The news media is salivating over the worst kept secret in politics — Fred Thompson’s entrance into the presidential race. TV star! Tall! Reaganesque!
Whether it’s because reporters are smitten or because they are bored and want fresh meat, Senator Thompson is getting a bigger media bounce than other candidates experienced when they announced.
Perhaps the only people happier than the press corps are the Democratic candidates. According to composite results from leading pollsters, all front-running Democrats are running well ahead His Fredness. Clinton leads him by 6.5%, Edwards by 12.3%, and Obama by 13.5%. The Democratic candidates have a bigger leads over the new kid on the block than most other leading GOP contenders.
Based on these numbers, is it too early rule out Thompson as a viable candidate? Of course it is; half the country doesn’t know who he is. But it’s also way too early for bored campaign beat reporters to coronate him.
So, let’s recap.The experiments, although conducted by researchers of professional standing, are not regarded as conclusive. Eminent research scientists have publicly questioned the claimed significance of these experiments.
Distinguished authorities point out:
1. Research in recent years indicates many possible causes.
2. There’s no agreement among the authorities regarding the cause.
3. There’s no proof about a specific cause.
4. The statistics could apply with equal force to many other aspects of life. In fact, the validity of the statistics themselves is questioned by numerous scientists.
Global warming? Nope.
These are the essential messages from an ad that ran in 448 American newspapers on January 4, 1954. It was taken out by the Tobacco Industry Research Committee, which had been formed a bit earlier by increasingly skittish American tobacco companies that were unnerved by studies starting to link you-know-what with you-know-what. In the textbook example of staying “on message,” this positioning found fertile ground for about 40 years.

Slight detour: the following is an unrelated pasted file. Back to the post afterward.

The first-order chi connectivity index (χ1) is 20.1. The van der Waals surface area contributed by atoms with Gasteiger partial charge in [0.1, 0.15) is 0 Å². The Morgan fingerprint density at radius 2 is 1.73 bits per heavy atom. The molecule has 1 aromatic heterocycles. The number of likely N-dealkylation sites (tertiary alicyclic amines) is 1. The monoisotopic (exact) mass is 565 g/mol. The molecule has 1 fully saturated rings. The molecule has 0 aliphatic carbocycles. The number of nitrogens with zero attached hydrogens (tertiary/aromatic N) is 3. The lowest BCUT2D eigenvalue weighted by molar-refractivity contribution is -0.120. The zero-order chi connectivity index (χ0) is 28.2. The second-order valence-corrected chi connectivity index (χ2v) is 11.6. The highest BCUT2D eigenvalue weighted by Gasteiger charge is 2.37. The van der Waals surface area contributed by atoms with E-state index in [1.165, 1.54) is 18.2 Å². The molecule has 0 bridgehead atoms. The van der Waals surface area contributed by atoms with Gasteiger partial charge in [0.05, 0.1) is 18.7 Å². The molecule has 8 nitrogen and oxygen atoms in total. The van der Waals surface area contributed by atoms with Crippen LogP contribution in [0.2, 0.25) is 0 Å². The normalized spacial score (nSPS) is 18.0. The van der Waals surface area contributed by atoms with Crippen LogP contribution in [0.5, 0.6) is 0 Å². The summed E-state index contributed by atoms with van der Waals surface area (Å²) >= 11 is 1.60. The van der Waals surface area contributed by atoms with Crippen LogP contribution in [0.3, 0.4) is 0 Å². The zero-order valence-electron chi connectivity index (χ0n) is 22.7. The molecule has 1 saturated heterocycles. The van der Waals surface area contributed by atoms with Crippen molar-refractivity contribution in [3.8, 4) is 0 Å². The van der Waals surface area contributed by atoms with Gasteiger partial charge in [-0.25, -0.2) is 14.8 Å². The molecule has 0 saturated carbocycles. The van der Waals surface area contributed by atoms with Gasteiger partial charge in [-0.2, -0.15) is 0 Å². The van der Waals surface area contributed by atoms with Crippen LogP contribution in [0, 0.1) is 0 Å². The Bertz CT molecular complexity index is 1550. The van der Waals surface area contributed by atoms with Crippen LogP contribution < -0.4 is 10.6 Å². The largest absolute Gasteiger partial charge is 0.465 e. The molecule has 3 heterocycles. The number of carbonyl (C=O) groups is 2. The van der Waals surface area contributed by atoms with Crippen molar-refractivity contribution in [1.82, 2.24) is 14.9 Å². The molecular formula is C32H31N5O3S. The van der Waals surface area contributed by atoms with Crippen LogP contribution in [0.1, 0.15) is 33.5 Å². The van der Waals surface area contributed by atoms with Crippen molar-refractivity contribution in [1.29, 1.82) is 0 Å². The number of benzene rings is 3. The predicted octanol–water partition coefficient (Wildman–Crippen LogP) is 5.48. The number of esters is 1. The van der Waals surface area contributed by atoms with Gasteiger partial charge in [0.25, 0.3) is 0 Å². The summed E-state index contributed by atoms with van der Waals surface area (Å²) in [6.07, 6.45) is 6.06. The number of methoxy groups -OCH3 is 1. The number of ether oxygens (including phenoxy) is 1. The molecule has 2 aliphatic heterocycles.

While the centrality of the “consensus/no consensus” argument is similar to today’s global warming debate (and while I think that’s interesting) my purpose here is not to equate the two. OK, maybe a little. Mostly I’m using it as a springboard to recommend Allan M. Brandt’s The Cigarette Century: The Rise, Fall, and Deadly Persistence of the Product That Defined America (Basic Books, 2007), from which I’ve paraphrased the above and from which I’m learning a lot at the moment.
For anyone interested in communication, persuasion, marketing, history, advertising and PR and the like, it’s a terrific, substantive and even-handed read.
My buddy Loveland opined a few days ago that Senator Larry Craig had done about as poor a job handling a crisis as could be imagined. Just goes to show you that you shouldn’t tease reality by saying it has reached the limit of our imaginations; it has a way of exceeding our expectations in this area.
As in the case of Senator Craig. Just when the story had finally begun to die, along comes a twist that truly boggles my mind; here’s the description from the New York Times:
“Dan Whiting, a spokesman for Mr. Craig, an Idaho Republican, said Tuesday night that Mr. Craig had not ruled out reversing his plan to step down Sept. 30. After intense pressure from Republican colleagues in the Senate, Mr. Craig announced Saturday that it would be best for ‘the people of Idaho’ if he resigned after the disclosure of his guilty plea last month to disorderly conduct charges stemming from his arrest in June in a Minneapolis-St. Paul International Airport bathroom.
“’As he stated on Saturday, Senator Craig intends to resign on Sept. 30,’ Mr. Whiting said in a statement. ‘However, he is fighting these charges, and should he be cleared before then, he may, and I emphasize may, not resign.’”
A-freaking-mazing. And, given that this was a statement, not an off-the-cuff comment, you have to figure this was a deliberate overture, not an aide off message. You can only imagine what’s going on in his inner circle of advisors (which includes, I note, the lawyer who did so well for Michael Vick in his little trip through the media spotlight).
I’m trying also to imagine what the GOP operatives are saying to their candidates and among themselves at those back-of-the-hotel-bar tables that operatives congregate at when the campaign stops for the evening somewhere.
But that would just be teasing reality all over again and I’m not going there; it’s too weird already.